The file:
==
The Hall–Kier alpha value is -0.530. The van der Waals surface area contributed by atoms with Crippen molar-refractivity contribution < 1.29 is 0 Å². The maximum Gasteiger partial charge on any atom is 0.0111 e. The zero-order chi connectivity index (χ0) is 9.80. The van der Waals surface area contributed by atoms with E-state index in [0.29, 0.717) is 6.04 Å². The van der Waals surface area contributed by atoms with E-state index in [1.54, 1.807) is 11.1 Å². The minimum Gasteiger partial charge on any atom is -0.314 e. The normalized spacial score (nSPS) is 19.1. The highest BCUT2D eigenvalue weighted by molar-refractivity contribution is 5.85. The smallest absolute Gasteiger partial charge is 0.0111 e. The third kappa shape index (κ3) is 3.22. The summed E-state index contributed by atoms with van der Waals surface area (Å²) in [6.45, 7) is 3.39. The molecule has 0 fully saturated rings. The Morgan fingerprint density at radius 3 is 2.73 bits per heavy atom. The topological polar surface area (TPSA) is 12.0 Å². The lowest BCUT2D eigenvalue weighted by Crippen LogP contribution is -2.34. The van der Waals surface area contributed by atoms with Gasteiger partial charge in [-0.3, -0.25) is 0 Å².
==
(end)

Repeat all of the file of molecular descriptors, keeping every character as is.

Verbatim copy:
The Hall–Kier alpha value is -0.530. The van der Waals surface area contributed by atoms with Crippen molar-refractivity contribution < 1.29 is 0 Å². The maximum Gasteiger partial charge on any atom is 0.0111 e. The zero-order chi connectivity index (χ0) is 9.80. The van der Waals surface area contributed by atoms with E-state index in [0.29, 0.717) is 6.04 Å². The van der Waals surface area contributed by atoms with E-state index in [1.54, 1.807) is 11.1 Å². The minimum Gasteiger partial charge on any atom is -0.314 e. The normalized spacial score (nSPS) is 19.1. The highest BCUT2D eigenvalue weighted by molar-refractivity contribution is 5.85. The smallest absolute Gasteiger partial charge is 0.0111 e. The third kappa shape index (κ3) is 3.22. The summed E-state index contributed by atoms with van der Waals surface area (Å²) in [6.45, 7) is 3.39. The molecule has 0 fully saturated rings. The Morgan fingerprint density at radius 3 is 2.73 bits per heavy atom. The topological polar surface area (TPSA) is 12.0 Å². The lowest BCUT2D eigenvalue weighted by Crippen LogP contribution is -2.34. The van der Waals surface area contributed by atoms with Gasteiger partial charge in [-0.3, -0.25) is 0 Å².